Participation is a term that means a lot to me as a community engagement professional. Here’s a fresh way of looking at it.
New ways, new people
Today many water companies and local governments are grappling with sharing their business planning:
• in new ways
• with new people
as Victoria’s Independent Economic Regulator, the Essential Services Commission increasingly directs them towards understanding the community’s views.
A conference presentation posted online by Justine Hyde of the Victorian State Library has got me thinking. She describes participation as shaping, creating and learning to share spaces and resources in new ways, with new people.
Ideas about participation in my field are often shaped by terms like Inform, Consult, Collaborate (IAP2 spectrum).
What does it feel like?
Thinking in categories can lead to blind spots. This is a real issue if it’s something important to participants. “What does participation feel like?” Hyde asks.
Here’s her great list:
• participation feels involving and engaging
• it is the act of sharing, taking part, and it implies being an equal, and being respected
• participation feels like being invited to be part of something bigger than yourself
• it feels like a supportive and nurturing environment
• it feels active, which by deduction means it can’t be passive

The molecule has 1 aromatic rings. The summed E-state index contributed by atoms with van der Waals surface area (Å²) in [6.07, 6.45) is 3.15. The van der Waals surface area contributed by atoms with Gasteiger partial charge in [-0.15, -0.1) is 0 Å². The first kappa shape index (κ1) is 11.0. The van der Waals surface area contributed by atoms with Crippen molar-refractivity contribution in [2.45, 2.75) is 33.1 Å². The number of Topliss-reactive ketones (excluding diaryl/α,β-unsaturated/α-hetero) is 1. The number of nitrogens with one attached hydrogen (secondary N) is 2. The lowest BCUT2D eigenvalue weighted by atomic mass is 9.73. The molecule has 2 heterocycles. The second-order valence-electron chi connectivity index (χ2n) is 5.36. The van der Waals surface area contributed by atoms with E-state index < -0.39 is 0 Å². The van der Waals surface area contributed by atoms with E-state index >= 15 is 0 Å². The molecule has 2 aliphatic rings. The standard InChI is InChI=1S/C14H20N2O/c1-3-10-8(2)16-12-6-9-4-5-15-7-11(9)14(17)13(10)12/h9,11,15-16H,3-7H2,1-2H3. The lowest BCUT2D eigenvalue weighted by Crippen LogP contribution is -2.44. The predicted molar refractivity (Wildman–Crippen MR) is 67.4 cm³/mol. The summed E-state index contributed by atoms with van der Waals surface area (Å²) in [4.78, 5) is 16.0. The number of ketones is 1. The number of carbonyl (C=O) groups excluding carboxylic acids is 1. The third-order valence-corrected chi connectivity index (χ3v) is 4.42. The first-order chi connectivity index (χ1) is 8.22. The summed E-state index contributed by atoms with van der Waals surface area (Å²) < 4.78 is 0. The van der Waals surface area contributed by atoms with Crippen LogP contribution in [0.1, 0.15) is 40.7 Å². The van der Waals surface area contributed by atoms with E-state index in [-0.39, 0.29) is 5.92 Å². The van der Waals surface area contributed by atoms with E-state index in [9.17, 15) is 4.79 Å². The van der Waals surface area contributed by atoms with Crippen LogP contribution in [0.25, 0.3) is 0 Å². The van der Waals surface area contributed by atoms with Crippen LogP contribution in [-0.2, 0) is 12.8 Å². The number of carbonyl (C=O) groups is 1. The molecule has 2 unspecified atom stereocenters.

• it feels positive, which means there is a benefit or value to it and it is enjoyable
• to participate in something you have to be present – in body and mind!
Hyde asks: if it feels like that, then what does it look like in the organisation in question.
Social, cultural, staff & personal participation
I’ve seen many great organisational approaches to participation in recent work, and I’ve put them into Hyde’s frame.
• Social participation: the water companies with which I’ve recently worked through Insync, Gippsland and East Gippsland Water, have given customers an opportunity to have a voice in the economics of water supply. The discussions focus on value. What do customers value about their water supply? How much do they value do they put on service? It was clear, say at a pop up outside the Coles in Morwell, that people felt included in something bigger than themselves. We certainly hope that this contributed in a small way to building a more civil society.
• Cultural participation: having seen the thorough work East Gippsland Water has done engaging with place and people, I would think that there will be East Gippsland Water people at NAIDOC week celebrations in Gippsland. City of Darebin’s 2016 flag-raising event for NAIDOC really highlighted partnerships across the municipality, with National Disability Insurance, Police, Fire Brigade, local employment providers, and a major hotel group all involved.
• Staff participation: hearing the voice of staff makes all the difference to quality services and engagement. Like the State Library where Hyde works, Sydney Water has used design thinking to ensure that staff insights to the customer journey are well understood.
• Personal participation: Hyde highlights what you as an individual bring to your organisation, your team, your profession and yourself. Being present, attentive, positive, active, supportive, generous and respectful. I see this professionalism and personal interest in my clients all the time. As Hyde suggests, it builds a valuable collective confidence for organisations setting out to create participation experiences that feel good.